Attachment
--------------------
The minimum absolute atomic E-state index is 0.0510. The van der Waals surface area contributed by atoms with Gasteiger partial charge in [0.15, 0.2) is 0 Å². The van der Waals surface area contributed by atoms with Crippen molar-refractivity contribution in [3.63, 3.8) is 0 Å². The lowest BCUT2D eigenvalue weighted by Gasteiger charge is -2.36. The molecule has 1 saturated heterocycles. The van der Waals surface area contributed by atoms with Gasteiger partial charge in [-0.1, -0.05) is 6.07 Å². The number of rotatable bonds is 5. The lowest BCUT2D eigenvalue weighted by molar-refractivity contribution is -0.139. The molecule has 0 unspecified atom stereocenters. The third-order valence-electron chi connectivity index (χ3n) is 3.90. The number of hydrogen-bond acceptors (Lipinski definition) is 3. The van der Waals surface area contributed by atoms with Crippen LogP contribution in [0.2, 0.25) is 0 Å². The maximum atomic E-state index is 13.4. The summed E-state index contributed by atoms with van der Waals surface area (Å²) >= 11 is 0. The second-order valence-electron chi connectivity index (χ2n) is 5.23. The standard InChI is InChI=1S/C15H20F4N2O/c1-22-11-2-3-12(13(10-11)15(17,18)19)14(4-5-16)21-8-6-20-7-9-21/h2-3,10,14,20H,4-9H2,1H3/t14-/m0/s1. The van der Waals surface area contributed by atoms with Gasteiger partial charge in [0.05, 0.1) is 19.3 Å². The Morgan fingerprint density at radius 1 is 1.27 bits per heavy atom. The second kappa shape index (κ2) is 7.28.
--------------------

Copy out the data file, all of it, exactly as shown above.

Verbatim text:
The minimum absolute atomic E-state index is 0.0510. The van der Waals surface area contributed by atoms with Gasteiger partial charge in [0.15, 0.2) is 0 Å². The van der Waals surface area contributed by atoms with Crippen molar-refractivity contribution in [3.63, 3.8) is 0 Å². The lowest BCUT2D eigenvalue weighted by Gasteiger charge is -2.36. The molecule has 1 saturated heterocycles. The van der Waals surface area contributed by atoms with Gasteiger partial charge in [-0.1, -0.05) is 6.07 Å². The number of rotatable bonds is 5. The lowest BCUT2D eigenvalue weighted by molar-refractivity contribution is -0.139. The molecule has 0 unspecified atom stereocenters. The third-order valence-electron chi connectivity index (χ3n) is 3.90. The number of hydrogen-bond acceptors (Lipinski definition) is 3. The van der Waals surface area contributed by atoms with Crippen LogP contribution in [0.2, 0.25) is 0 Å². The maximum atomic E-state index is 13.4. The summed E-state index contributed by atoms with van der Waals surface area (Å²) >= 11 is 0. The second-order valence-electron chi connectivity index (χ2n) is 5.23. The standard InChI is InChI=1S/C15H20F4N2O/c1-22-11-2-3-12(13(10-11)15(17,18)19)14(4-5-16)21-8-6-20-7-9-21/h2-3,10,14,20H,4-9H2,1H3/t14-/m0/s1. The van der Waals surface area contributed by atoms with Gasteiger partial charge in [0.05, 0.1) is 19.3 Å². The Morgan fingerprint density at radius 1 is 1.27 bits per heavy atom. The second kappa shape index (κ2) is 7.28.